RAMPing up the appeals process

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Last August, DAV heralded the signing of appeals modernization legislation into law.

This long-awaited legislative reform addresses the long delays veterans often face within the current VA disability appeals system, averaging three to five years—sometimes longer—to complete. Once fully implemented, the Veterans Appeals Improvement and Modernization Act of 2017 will overhaul the appeals process by creating three paths for veterans to appeal an unfavorable decision: requesting a higher-level VA adjudicator to quickly review their case, filing a supplemental claim with new evidence or taking their appeal directly to the Board of Veterans’ Appeals. Each of these options will preserve the effective date of the claim, and after each new decision is provided, the veteran can continue to appeal using a different option.

While the legislation will not be fully effective until 2019, last November the VA initiated the Rapid Appeals Modernization Program (RAMP) to provide some of the benefits of the new law’s streamlined process to veterans who already have appeals pending. RAMP participants can have their decisions reconsidered using one of two new options: seeking higher-level review or filing a supplemental claim.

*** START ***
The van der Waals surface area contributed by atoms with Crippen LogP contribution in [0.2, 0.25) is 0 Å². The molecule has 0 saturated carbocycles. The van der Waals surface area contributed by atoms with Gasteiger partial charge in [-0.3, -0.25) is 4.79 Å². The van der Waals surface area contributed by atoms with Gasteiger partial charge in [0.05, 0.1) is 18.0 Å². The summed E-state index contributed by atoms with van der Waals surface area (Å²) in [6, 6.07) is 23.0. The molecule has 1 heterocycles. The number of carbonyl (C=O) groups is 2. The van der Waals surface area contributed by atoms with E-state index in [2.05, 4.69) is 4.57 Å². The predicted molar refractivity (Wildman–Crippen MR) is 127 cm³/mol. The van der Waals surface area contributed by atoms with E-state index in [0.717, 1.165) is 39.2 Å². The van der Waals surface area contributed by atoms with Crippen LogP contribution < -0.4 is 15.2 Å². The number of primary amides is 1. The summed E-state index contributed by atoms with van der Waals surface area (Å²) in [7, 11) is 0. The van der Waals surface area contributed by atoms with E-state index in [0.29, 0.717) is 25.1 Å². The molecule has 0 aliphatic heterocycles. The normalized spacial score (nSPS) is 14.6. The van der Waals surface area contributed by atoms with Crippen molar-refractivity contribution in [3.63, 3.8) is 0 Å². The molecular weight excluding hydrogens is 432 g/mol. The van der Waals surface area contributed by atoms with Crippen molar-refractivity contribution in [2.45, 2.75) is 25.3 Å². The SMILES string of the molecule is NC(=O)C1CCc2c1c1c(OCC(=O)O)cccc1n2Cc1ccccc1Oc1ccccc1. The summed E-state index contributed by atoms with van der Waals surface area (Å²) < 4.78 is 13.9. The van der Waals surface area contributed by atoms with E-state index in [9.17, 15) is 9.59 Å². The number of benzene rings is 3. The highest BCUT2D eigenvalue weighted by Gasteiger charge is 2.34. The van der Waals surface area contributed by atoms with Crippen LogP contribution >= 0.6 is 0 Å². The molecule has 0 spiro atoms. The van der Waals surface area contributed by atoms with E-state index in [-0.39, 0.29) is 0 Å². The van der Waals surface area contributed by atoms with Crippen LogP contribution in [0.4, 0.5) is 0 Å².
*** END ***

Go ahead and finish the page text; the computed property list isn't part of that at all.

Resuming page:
“At its core, VA’s mission is to provide veterans with the highest quality of service,” said VA secretary Dr. David J. Shulkin in a statement on the program. “The new process under the RAMP initiative reflects major steps in not only VA’s effort of continuous improvement, but also in providing greater choice for veterans and their families.”

Opting into RAMP is entirely voluntary, but it offers the following benefits:

  • Early participation in a new streamlined appeals process
  • Faster decisions—the VA’s goal is to average 125 days in RAMP
  • Protection of the earliest effective date for benefits while pursuing any or all of the three review lanes

The VA is phasing in RAMP by inviting veterans with the oldest appeals to opt in first. If veterans have not received a letter in the mail regarding RAMP, the VA is still processing the appeal through the current system and will notify them if and when they become eligible for the new program.

“I was proud to represent DAV on a stakeholder work group that developed the framework,” said National Service Director Jim Marszalek. “DAV was instrumental in developing and passing the Veterans Appeals Improvement and Modernization Act of 2017, and we believe RAMP can provide eligible veterans many of the legislation’s benefits prior to the law’s full implementation next year.”

If you received notice from the VA about enrolling in RAMP or would like to know more about this program, please contact your nearest national service office to discuss whether opting in is the right move for your appeal: www.dav.org/veterans/find-your-local-office.